Elon Musk seeks public support to save Twitter from bankruptcy

Elon Musk

Elon Musk


Elon Musk has admitted that the microblogging site had to be 'saved from bankruptcy' and required a lot of hard work. He also said that the company still faces challenges and that public support will be greatly appreciated.

The new owner of Twitter, Elon Musk, has admitted that the microblogging site had to be "saved from bankruptcy" and that the same required a lot of hard work. Since Elon Musk's takeover, the company has gone through some sweeping changes and is no longer the place it once was. Twitter's workforce, for example, has been reduced from 7,000 to about 2,300 people. Musk also introduced several policy changes at the company and offered modified facilities to employees.

Elon Musk calls for public support to save Twitter

In a tweet, Musk said the last three months have been difficult, as he had to protect 'Twitter from bankruptcy, while fulfilling essential Tesla & SpaceX duties'. The billionaire also added that Twitter still has a long way to go and that he would appreciate a little "public support."

He wrote, "Last 3 months were extremely tough, as had to save Twitter from bankruptcy, while fulfilling essential Tesla & SpaceX duties. Wouldn't wish that pain on anyone. Twitter still has challenges, but is now trending to breakeven if we keep at it. Public support is much appreciated!"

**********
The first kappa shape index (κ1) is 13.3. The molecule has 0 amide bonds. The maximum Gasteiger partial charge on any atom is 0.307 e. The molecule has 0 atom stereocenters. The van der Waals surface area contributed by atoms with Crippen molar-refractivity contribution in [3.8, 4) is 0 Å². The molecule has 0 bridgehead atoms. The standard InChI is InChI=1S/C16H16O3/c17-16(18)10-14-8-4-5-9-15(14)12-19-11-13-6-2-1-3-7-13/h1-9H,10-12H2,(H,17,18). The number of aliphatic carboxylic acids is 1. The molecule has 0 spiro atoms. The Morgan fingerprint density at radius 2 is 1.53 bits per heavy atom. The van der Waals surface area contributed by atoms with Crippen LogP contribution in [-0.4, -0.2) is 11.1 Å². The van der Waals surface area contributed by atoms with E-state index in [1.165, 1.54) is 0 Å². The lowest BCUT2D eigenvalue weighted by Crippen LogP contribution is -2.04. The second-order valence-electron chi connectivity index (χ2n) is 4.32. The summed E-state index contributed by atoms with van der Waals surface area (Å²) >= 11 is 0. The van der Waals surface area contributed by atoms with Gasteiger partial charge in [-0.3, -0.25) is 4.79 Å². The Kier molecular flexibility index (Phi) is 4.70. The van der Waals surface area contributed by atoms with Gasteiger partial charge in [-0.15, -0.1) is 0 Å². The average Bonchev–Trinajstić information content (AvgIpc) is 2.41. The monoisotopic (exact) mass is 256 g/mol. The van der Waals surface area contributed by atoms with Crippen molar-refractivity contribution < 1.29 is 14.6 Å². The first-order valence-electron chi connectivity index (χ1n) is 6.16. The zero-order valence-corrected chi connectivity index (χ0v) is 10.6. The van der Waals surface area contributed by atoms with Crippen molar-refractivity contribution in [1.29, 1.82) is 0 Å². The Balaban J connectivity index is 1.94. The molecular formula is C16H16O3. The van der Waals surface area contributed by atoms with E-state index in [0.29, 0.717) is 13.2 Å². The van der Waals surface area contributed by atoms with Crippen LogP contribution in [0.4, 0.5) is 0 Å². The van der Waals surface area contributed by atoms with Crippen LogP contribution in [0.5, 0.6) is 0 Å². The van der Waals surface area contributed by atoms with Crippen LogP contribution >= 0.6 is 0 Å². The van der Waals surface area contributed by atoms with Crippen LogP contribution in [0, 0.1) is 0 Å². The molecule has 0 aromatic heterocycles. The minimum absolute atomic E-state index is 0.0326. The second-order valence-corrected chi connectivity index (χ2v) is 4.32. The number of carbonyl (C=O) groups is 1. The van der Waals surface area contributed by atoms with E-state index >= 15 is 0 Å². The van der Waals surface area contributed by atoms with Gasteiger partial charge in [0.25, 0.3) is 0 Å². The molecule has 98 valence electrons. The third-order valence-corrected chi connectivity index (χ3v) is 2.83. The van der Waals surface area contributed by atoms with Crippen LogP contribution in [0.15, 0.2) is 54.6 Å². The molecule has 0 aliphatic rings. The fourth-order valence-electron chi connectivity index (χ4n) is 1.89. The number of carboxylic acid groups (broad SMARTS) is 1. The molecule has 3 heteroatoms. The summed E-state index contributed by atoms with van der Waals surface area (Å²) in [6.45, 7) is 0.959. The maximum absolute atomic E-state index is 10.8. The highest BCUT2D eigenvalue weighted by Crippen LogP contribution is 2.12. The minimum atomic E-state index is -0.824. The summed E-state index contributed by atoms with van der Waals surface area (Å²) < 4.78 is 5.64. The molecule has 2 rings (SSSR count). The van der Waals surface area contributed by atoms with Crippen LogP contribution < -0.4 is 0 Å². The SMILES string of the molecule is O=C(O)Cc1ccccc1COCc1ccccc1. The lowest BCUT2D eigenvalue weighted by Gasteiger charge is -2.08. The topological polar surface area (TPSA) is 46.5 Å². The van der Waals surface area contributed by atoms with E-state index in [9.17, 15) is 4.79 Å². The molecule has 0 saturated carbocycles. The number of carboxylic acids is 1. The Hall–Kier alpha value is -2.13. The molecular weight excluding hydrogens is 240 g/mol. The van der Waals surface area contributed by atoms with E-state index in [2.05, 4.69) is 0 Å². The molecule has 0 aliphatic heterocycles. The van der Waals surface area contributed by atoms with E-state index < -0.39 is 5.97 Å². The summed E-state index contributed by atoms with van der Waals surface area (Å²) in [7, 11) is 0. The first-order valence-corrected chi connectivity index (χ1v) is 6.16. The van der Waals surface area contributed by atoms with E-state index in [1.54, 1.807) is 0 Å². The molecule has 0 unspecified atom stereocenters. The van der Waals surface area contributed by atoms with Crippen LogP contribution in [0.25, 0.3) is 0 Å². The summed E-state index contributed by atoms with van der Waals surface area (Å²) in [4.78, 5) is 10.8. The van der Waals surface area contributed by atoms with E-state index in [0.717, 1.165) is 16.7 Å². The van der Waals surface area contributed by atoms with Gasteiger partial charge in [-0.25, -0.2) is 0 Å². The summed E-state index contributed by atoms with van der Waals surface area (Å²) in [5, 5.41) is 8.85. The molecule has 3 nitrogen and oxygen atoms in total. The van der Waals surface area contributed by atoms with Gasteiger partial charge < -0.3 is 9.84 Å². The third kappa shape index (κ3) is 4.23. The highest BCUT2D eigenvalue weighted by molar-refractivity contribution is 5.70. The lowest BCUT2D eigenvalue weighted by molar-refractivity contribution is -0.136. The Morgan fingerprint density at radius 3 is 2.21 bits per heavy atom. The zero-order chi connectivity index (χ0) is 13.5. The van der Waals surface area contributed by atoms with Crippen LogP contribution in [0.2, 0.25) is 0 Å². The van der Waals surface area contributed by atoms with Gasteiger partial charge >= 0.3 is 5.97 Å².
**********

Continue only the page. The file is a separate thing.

In another tweet, Musk added that even though they have corrected minor issues, something 'fundamental' hasn't been uncovered yet. He wrote, "We've found & corrected some smaller issues, but there is something fundamental that we haven't uncovered yet. Top priority for Twitter this week."

Twitter struggles to recover its resources

While the company must be saved from bankruptcy, Twitter has assets in the homes of its former employees and appears to be in no hurry to get them back. According to recent reports, some former company employees have told Wired.com that they have yet to return their work laptops, and the company has yet to share an update on when it will pick them up.

In November, a California software engineer fired from the company told the publication that his Apple MacBook Pro laptop is still "in his closet" and that the company hasn't bothered to get it back. Two other former Twitter employees said they are concerned about the laptops because they are still waiting to receive severance pay from the company, which could lead to delays in their severance pay.

Show Full Article
Print Article
Next Story
More Stories